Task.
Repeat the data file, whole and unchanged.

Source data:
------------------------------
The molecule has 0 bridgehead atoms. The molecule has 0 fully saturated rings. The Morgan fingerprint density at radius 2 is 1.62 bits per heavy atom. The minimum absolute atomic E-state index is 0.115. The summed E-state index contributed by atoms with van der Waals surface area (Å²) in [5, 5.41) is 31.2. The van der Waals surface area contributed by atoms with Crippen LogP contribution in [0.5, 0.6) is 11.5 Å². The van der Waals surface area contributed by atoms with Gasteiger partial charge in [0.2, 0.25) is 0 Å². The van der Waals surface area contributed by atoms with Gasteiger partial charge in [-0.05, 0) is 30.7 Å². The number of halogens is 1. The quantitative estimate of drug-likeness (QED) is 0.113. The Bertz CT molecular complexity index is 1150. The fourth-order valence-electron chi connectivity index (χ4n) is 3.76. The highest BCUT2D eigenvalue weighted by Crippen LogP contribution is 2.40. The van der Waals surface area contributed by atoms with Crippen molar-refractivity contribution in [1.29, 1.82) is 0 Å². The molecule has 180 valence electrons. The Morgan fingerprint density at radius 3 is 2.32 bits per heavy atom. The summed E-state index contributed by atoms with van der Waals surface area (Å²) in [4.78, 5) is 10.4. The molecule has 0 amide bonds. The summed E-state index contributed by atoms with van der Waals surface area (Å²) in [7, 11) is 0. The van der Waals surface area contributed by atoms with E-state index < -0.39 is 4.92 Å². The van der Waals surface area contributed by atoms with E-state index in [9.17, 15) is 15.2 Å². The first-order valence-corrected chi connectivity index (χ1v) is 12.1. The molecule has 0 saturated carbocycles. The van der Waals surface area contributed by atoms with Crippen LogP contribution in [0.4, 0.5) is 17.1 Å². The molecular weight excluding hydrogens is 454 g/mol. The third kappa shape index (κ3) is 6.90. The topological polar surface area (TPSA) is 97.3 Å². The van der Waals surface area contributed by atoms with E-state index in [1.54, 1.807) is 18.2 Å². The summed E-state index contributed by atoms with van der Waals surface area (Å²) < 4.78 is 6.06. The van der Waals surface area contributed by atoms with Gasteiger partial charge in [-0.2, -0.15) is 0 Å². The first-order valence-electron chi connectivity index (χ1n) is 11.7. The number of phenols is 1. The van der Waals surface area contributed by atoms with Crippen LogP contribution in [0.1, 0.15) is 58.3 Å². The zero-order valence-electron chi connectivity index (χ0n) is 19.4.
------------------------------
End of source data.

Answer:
The molecule has 0 bridgehead atoms. The molecule has 0 fully saturated rings. The Morgan fingerprint density at radius 2 is 1.62 bits per heavy atom. The minimum absolute atomic E-state index is 0.115. The summed E-state index contributed by atoms with van der Waals surface area (Å²) in [5, 5.41) is 31.2. The van der Waals surface area contributed by atoms with Crippen LogP contribution in [0.5, 0.6) is 11.5 Å². The van der Waals surface area contributed by atoms with Gasteiger partial charge in [0.2, 0.25) is 0 Å². The van der Waals surface area contributed by atoms with Gasteiger partial charge in [-0.05, 0) is 30.7 Å². The number of halogens is 1. The quantitative estimate of drug-likeness (QED) is 0.113. The Bertz CT molecular complexity index is 1150. The fourth-order valence-electron chi connectivity index (χ4n) is 3.76. The highest BCUT2D eigenvalue weighted by Crippen LogP contribution is 2.40. The van der Waals surface area contributed by atoms with Crippen molar-refractivity contribution in [1.29, 1.82) is 0 Å². The molecule has 180 valence electrons. The Morgan fingerprint density at radius 3 is 2.32 bits per heavy atom. The summed E-state index contributed by atoms with van der Waals surface area (Å²) in [4.78, 5) is 10.4. The molecule has 0 amide bonds. The summed E-state index contributed by atoms with van der Waals surface area (Å²) in [7, 11) is 0. The van der Waals surface area contributed by atoms with E-state index < -0.39 is 4.92 Å². The van der Waals surface area contributed by atoms with E-state index in [9.17, 15) is 15.2 Å². The first-order valence-corrected chi connectivity index (χ1v) is 12.1. The molecule has 0 saturated carbocycles. The van der Waals surface area contributed by atoms with Crippen LogP contribution in [0.4, 0.5) is 17.1 Å². The molecular weight excluding hydrogens is 454 g/mol. The third kappa shape index (κ3) is 6.90. The topological polar surface area (TPSA) is 97.3 Å². The van der Waals surface area contributed by atoms with E-state index in [1.54, 1.807) is 18.2 Å². The summed E-state index contributed by atoms with van der Waals surface area (Å²) < 4.78 is 6.06. The van der Waals surface area contributed by atoms with Gasteiger partial charge in [-0.2, -0.15) is 0 Å². The first-order valence-electron chi connectivity index (χ1n) is 11.7. The number of phenols is 1. The van der Waals surface area contributed by atoms with Crippen LogP contribution in [0.1, 0.15) is 58.3 Å². The zero-order valence-electron chi connectivity index (χ0n) is 19.4.